I wrote before a couple times about how the response to the "Tsunami Song" and other identity-based symbolic politics needs to be more substantive and coalitional. Well, here it is: a power analysis, bringing together people of different communities that have been mistreated by a common source, and a recognition that this action is part of a process, not an end in and of itself. This really made me love life for a second...
Rally for Hip-Hop
Friday March 4th at Union Square 3:00-6:00
email: hiphopliveshere AT yahoo DOT com
HONORABLE GUEST SPEAKERS
DJ Jazzy Jay
DJ Boo on the 1's and 2's
*and other surprise guests...
KNOW THE FACTS AND HELP STOP RACIST HOT 97
The white executives at Emmis Broadcasting which owns Hot 97:
Undermine the values and positive work of the greater Hip-Hop culture, giving a bad name to Black and Latino people and encouraging ignorance on the airwaves.
Exploit and misuse Hip-Hop culture under the false pretense of doing good business, yet resurrecting nasty stereotypes about Hip-Hop music and culture.
Hire Black executives like Barry Mayo, who they use as a front, but who actually defends all actions listed above and the stereotypical caricatures that are heard daily on the airwaves.
Encourage their deejays to use the 'N' word on the air.
Support their deejays to disrespect women so they can get ratings.
Give confidence to their on air personalities to stereotype under-represented communities like South East Asians and Asian Americans.
HOT 97 IS ALSO RESPONSIBLE FOR THE FOLLOWING OUTRAGEOUS, UNETHICAL, AND RACIST ACTIONS:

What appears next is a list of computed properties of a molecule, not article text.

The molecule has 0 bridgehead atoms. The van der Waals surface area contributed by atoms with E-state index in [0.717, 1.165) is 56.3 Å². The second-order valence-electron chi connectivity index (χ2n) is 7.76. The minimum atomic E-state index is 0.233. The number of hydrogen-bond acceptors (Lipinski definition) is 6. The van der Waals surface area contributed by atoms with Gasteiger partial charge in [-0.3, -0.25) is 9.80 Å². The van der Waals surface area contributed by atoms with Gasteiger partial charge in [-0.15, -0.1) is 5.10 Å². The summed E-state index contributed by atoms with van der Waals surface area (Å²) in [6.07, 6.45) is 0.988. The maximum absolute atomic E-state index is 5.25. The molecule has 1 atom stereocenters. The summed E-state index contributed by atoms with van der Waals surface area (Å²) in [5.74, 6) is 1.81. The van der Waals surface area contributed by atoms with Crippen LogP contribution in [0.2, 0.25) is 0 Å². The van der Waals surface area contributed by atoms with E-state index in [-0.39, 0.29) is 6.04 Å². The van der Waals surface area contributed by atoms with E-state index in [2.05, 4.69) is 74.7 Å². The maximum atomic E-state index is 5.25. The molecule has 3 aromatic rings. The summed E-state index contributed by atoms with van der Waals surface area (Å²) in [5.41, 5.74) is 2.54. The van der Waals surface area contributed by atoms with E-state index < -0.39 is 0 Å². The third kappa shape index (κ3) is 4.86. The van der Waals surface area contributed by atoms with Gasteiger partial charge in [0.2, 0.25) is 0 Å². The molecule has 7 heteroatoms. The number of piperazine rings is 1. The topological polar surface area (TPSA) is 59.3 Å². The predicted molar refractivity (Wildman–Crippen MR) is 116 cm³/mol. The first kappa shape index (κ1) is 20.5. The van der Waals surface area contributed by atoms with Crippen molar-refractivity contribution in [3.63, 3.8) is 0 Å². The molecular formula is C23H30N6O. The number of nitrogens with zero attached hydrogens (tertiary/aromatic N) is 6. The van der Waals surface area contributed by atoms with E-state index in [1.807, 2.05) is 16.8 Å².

Feb 1999: Refused to talk about the murder of Amadou Diallo despite an outcry from the community
2001: Called J-Lo a "rice-and-bean-eater"
Aug 27 th 2001: Made a tasteless joke out of Aaliyah's death 2 days after the tragedy
Oct 2002: DJ Funkmaster Flex physically attacked disc jockey Steph Lova over payola.
2005: Called Russell Simmons a coon
Week of Jan 17 th 2005 : For four days, the Miss Jones In the Morning Show played a racist "parody" called "The Tsunami Song" despite public protests. They mocked the deaths of thousands of people, using racial slurs such as "ch*nk" and "chinamen." The song also made fun of "Africans drowning" and children being sold to child slavery.
Jan 22 ND 2005: Miss Info, a Korean-American co-host on the Miss Jones show, voiced her opposition to the song on air. Miss Jones and then co-host Todd Lynn reacted by verbally attacking her on public airwaves with hateful comments such as, "You feel superior, probably because you're Asian" (Miss Jones) and "I'm gonna start shooting Asians" (Todd Lynn).
This rally is about bringing the true essence of the Hip-Hop culture to the masses. We are here to call out the multibillion dollar commercialization of "Hip-Hop" and show the world that it is not what Hip-Hop culture is all about. We are here to bring accountability to the commercialization of Hip-Hop culture. Many of our youths do not know when and where our culture originated from or what it is all about because of the rampant commercialization of Hip-Hop culture.
Millions of dollars are used by media conglomerates to invest in marketing "Hip-Hop" to the masses that the responsibility to the community has been lost. The heart of the Hip-Hop culture has always been the community and we feel Hot 97, the supposed place "Where Hip-Hop Lives" has lost its respect and responsibility to the community a long time ago and it is time for the community to step forward and take it back.
It is understood that Hot 97 is just one battle in a huge struggle amongst those who use Hip-Hop negatively and those who attack our Hip-Hop community. There are many other radio stations, many other corporations and many other struggles within our communities that need to be addressed. We, the Hip-Hop community intend to address these issues and other concerns. This rally and this Hip-Hop Coalition is only the beginning of a dialogue for our community to express, discuss and organize.